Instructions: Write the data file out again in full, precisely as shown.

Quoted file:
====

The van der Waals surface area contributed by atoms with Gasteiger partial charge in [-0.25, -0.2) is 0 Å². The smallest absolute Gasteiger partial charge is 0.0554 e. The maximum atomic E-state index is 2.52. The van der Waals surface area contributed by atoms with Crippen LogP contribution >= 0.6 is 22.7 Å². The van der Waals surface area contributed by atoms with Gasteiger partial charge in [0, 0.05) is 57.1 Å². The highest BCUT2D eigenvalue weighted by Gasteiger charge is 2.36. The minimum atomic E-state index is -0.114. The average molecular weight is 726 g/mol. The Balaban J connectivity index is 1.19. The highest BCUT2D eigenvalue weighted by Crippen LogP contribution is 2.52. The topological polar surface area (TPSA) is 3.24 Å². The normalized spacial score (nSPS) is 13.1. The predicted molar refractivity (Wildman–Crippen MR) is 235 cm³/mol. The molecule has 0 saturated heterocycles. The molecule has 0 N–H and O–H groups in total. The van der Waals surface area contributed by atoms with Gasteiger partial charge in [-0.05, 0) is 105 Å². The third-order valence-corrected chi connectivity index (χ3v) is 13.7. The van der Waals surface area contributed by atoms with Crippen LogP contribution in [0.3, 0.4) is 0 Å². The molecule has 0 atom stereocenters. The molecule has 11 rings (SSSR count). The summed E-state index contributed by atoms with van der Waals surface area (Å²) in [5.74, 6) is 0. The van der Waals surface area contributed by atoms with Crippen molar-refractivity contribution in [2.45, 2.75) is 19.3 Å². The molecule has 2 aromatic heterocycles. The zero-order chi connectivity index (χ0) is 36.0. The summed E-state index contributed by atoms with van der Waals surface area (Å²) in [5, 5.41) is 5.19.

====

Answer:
The van der Waals surface area contributed by atoms with Gasteiger partial charge in [-0.25, -0.2) is 0 Å². The smallest absolute Gasteiger partial charge is 0.0554 e. The maximum atomic E-state index is 2.52. The van der Waals surface area contributed by atoms with Crippen LogP contribution >= 0.6 is 22.7 Å². The van der Waals surface area contributed by atoms with Gasteiger partial charge in [0, 0.05) is 57.1 Å². The highest BCUT2D eigenvalue weighted by Gasteiger charge is 2.36. The minimum atomic E-state index is -0.114. The average molecular weight is 726 g/mol. The Balaban J connectivity index is 1.19. The highest BCUT2D eigenvalue weighted by Crippen LogP contribution is 2.52. The topological polar surface area (TPSA) is 3.24 Å². The normalized spacial score (nSPS) is 13.1. The predicted molar refractivity (Wildman–Crippen MR) is 235 cm³/mol. The molecule has 0 saturated heterocycles. The molecule has 0 N–H and O–H groups in total. The van der Waals surface area contributed by atoms with Gasteiger partial charge in [-0.05, 0) is 105 Å². The third-order valence-corrected chi connectivity index (χ3v) is 13.7. The van der Waals surface area contributed by atoms with Crippen LogP contribution in [0.3, 0.4) is 0 Å². The molecule has 0 atom stereocenters. The molecule has 11 rings (SSSR count). The summed E-state index contributed by atoms with van der Waals surface area (Å²) in [5.74, 6) is 0. The van der Waals surface area contributed by atoms with Crippen molar-refractivity contribution in [2.45, 2.75) is 19.3 Å². The molecule has 2 aromatic heterocycles. The zero-order chi connectivity index (χ0) is 36.0. The summed E-state index contributed by atoms with van der Waals surface area (Å²) in [5, 5.41) is 5.19.